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For at least two weeks a year, a few small areas of grass in SW19 become the focus of the world, as the All England Tennis Championships – better known as Wimbledon – are held on the famous grass courts. read more... 9th July 2012
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For at least two weeks a year, a few small areas of grass in SW19 become the focus of the world, as the All England Tennis Championships – better known as Wimbledon – are held on the famous grass courts.
Wimbledon is the oldest tennis tournament in the world, starting way back in 1877, and it is also the only remaining grand slam that is played on grass, with the US open changing in 1975 and the Australian Open changing in 1988. Which, strictly speaking, makes it the only ‘lawn’ tennis tournament around.
The two major show courts, the hallowed Centre Court and Court No 1, are usually only used for the two weeks of the tournament, although the other courts are used more often for other competitions. This year, however, the two main courts will also play host to the Olympic Tennis Competition. This will mean lots of extra work for head groundsman Eddie Seward – although with more than two decades in the job, he has all the experience he needs to get them back in shape in time for the games.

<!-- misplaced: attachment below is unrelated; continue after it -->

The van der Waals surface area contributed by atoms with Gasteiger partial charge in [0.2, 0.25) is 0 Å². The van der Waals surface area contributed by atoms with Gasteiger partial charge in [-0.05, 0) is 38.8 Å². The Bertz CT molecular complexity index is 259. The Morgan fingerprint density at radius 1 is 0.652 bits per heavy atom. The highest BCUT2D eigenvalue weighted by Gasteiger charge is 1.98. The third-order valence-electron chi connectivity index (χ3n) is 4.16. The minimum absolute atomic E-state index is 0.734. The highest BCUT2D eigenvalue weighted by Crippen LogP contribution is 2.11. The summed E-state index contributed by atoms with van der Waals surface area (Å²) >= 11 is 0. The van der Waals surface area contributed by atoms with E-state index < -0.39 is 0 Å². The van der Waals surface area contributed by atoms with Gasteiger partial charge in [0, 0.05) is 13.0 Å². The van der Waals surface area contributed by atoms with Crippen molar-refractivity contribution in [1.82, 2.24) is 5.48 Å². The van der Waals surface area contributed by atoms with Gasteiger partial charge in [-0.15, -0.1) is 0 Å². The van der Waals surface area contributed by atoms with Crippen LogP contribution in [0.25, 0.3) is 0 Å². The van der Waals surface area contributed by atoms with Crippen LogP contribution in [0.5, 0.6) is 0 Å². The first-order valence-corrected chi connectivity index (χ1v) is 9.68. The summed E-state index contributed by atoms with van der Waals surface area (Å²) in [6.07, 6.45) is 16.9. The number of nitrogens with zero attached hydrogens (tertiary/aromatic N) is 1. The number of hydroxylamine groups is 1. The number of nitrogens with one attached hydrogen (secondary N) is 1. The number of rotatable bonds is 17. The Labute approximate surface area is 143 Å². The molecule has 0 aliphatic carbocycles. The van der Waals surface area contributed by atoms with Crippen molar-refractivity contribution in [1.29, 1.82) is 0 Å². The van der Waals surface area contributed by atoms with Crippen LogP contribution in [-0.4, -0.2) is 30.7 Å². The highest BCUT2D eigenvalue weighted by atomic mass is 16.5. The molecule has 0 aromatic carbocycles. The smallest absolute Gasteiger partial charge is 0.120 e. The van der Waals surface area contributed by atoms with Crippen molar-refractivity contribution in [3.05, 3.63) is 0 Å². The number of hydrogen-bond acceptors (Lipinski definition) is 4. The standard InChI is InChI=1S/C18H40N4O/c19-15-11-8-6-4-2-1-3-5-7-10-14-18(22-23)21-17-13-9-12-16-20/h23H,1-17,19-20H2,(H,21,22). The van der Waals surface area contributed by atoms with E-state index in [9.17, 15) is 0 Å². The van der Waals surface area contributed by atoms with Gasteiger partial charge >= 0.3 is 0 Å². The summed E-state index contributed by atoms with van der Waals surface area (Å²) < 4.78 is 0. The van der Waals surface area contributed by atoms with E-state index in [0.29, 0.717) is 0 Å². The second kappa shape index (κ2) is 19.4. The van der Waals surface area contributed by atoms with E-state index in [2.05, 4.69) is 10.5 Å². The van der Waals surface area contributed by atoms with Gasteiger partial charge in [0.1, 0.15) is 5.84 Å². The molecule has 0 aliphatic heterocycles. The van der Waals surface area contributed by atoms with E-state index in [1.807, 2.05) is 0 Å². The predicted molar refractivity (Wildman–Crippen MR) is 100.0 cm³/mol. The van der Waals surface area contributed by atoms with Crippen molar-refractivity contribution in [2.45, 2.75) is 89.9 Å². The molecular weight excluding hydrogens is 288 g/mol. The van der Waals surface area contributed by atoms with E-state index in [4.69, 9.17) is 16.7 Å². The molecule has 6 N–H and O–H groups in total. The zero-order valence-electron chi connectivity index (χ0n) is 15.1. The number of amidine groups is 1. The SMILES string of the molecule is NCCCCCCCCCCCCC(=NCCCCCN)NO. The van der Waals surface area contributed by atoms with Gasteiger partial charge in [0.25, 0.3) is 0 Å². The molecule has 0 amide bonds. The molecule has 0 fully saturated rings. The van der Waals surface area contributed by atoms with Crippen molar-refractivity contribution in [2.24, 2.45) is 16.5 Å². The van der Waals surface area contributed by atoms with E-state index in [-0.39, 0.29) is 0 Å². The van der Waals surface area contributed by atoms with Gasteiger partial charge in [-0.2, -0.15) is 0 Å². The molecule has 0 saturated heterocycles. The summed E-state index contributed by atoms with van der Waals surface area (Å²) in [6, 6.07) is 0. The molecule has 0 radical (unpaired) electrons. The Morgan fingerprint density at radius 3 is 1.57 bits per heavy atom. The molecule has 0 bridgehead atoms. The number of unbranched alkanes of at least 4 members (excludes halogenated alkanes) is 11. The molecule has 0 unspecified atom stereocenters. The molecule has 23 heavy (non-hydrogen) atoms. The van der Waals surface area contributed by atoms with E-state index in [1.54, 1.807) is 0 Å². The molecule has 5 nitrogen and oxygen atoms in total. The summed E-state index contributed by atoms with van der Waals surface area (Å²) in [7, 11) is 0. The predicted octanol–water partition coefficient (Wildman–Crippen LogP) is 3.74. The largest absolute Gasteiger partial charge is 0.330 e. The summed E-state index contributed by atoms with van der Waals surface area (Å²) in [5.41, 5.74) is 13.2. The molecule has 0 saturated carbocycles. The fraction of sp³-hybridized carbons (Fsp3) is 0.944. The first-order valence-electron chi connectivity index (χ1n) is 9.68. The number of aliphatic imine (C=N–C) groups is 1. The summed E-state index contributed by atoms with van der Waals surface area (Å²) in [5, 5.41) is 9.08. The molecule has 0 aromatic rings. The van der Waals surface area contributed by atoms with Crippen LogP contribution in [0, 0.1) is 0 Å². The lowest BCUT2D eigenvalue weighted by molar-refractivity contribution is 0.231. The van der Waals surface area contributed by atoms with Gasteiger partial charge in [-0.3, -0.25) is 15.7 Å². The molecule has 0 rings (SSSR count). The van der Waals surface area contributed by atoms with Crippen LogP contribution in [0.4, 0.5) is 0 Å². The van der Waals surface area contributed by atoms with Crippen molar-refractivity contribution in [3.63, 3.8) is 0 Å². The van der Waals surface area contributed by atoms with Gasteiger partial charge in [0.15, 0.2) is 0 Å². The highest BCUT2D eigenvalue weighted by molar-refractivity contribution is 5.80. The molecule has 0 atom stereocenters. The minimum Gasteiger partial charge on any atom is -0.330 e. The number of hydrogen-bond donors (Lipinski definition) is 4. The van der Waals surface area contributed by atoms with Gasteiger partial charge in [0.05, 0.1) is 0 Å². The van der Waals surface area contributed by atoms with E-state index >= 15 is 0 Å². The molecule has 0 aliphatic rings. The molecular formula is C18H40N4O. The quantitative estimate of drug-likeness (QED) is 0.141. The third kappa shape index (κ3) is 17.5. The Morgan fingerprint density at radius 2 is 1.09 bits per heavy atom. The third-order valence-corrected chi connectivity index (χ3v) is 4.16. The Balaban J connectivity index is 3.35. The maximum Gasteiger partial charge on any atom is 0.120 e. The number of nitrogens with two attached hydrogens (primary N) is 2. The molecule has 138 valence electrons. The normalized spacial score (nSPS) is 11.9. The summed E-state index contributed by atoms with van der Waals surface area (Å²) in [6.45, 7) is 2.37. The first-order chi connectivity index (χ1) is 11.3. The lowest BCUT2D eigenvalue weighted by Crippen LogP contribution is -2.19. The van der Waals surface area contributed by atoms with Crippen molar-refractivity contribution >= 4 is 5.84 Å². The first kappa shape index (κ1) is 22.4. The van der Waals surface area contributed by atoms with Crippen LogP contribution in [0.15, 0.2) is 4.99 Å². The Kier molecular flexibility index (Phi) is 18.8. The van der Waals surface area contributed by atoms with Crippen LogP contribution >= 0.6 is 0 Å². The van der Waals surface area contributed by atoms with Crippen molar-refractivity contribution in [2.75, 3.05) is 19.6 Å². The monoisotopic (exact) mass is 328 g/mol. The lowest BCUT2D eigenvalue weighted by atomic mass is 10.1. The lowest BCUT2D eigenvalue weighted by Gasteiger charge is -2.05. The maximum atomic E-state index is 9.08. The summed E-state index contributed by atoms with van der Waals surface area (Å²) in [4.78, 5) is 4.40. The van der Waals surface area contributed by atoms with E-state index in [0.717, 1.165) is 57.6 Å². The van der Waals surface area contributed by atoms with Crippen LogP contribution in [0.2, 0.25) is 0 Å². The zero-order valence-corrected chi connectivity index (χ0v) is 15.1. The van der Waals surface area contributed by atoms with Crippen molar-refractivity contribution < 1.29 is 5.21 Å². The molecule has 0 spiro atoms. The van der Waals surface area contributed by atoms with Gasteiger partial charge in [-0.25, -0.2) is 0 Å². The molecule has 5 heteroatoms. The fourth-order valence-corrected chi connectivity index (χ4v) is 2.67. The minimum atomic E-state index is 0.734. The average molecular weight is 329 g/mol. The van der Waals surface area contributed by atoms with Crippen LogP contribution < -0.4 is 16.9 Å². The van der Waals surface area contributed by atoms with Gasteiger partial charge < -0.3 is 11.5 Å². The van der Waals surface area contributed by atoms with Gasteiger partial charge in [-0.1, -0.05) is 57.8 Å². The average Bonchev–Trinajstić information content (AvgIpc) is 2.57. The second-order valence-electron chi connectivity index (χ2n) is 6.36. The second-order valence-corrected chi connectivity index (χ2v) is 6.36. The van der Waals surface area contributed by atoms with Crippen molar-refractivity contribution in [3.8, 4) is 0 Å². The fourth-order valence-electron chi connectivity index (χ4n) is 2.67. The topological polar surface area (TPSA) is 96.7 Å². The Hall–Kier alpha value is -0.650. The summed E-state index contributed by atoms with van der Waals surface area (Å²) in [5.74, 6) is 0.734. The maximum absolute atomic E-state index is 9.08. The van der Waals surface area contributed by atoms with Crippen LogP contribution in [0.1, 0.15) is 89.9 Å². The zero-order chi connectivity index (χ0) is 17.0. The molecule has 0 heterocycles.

Wimbledon grass is grown from seed, rather than turf, so they don’t need turf suppliers like Greendale Products. However, they do use upwards of five tones of topsoil on each court each year, so they do need reliable topsoil suppliers. Since 2001, the grass has been grown from 100% perennial ryegrass, replacing the ryegrass/ creeping red fescue mix that was previously used.
So what is Eddie’s best tip for getting Wimbledon like grass in your own lawn? Simple, he says, just keep cutting through the winter instead of putting the mower away until spring. This will help your grass to breathe and to develop properly. Cut to 14mm in winter and 10mm in spring for a Centre Court style finish you can be proud of.